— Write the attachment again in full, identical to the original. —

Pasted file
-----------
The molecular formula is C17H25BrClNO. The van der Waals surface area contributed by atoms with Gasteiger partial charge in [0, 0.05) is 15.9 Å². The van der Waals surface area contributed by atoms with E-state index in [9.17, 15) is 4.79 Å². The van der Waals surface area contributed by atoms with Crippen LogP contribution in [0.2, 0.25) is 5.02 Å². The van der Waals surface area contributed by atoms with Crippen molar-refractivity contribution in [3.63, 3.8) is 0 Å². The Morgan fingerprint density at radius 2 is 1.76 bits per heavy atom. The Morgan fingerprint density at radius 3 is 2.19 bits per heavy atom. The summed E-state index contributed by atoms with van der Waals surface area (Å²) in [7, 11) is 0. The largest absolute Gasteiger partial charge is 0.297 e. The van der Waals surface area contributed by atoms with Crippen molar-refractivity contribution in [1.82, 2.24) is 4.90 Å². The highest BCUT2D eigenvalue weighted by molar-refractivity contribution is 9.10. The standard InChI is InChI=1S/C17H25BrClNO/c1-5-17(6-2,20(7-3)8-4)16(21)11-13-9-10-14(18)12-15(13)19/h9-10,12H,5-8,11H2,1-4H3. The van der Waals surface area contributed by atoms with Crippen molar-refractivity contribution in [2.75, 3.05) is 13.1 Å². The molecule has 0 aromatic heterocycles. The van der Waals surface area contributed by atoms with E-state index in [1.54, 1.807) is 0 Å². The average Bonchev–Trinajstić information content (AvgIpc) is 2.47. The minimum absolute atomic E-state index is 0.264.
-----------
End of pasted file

The molecular formula is C17H25BrClNO. The van der Waals surface area contributed by atoms with Gasteiger partial charge in [0, 0.05) is 15.9 Å². The van der Waals surface area contributed by atoms with E-state index in [9.17, 15) is 4.79 Å². The van der Waals surface area contributed by atoms with Crippen LogP contribution in [0.2, 0.25) is 5.02 Å². The van der Waals surface area contributed by atoms with Crippen molar-refractivity contribution in [3.63, 3.8) is 0 Å². The Morgan fingerprint density at radius 2 is 1.76 bits per heavy atom. The Morgan fingerprint density at radius 3 is 2.19 bits per heavy atom. The summed E-state index contributed by atoms with van der Waals surface area (Å²) in [7, 11) is 0. The largest absolute Gasteiger partial charge is 0.297 e. The van der Waals surface area contributed by atoms with Crippen molar-refractivity contribution in [1.82, 2.24) is 4.90 Å². The highest BCUT2D eigenvalue weighted by molar-refractivity contribution is 9.10. The standard InChI is InChI=1S/C17H25BrClNO/c1-5-17(6-2,20(7-3)8-4)16(21)11-13-9-10-14(18)12-15(13)19/h9-10,12H,5-8,11H2,1-4H3. The van der Waals surface area contributed by atoms with Crippen molar-refractivity contribution in [2.75, 3.05) is 13.1 Å². The molecule has 0 aromatic heterocycles. The van der Waals surface area contributed by atoms with E-state index in [1.54, 1.807) is 0 Å². The average Bonchev–Trinajstić information content (AvgIpc) is 2.47. The minimum absolute atomic E-state index is 0.264.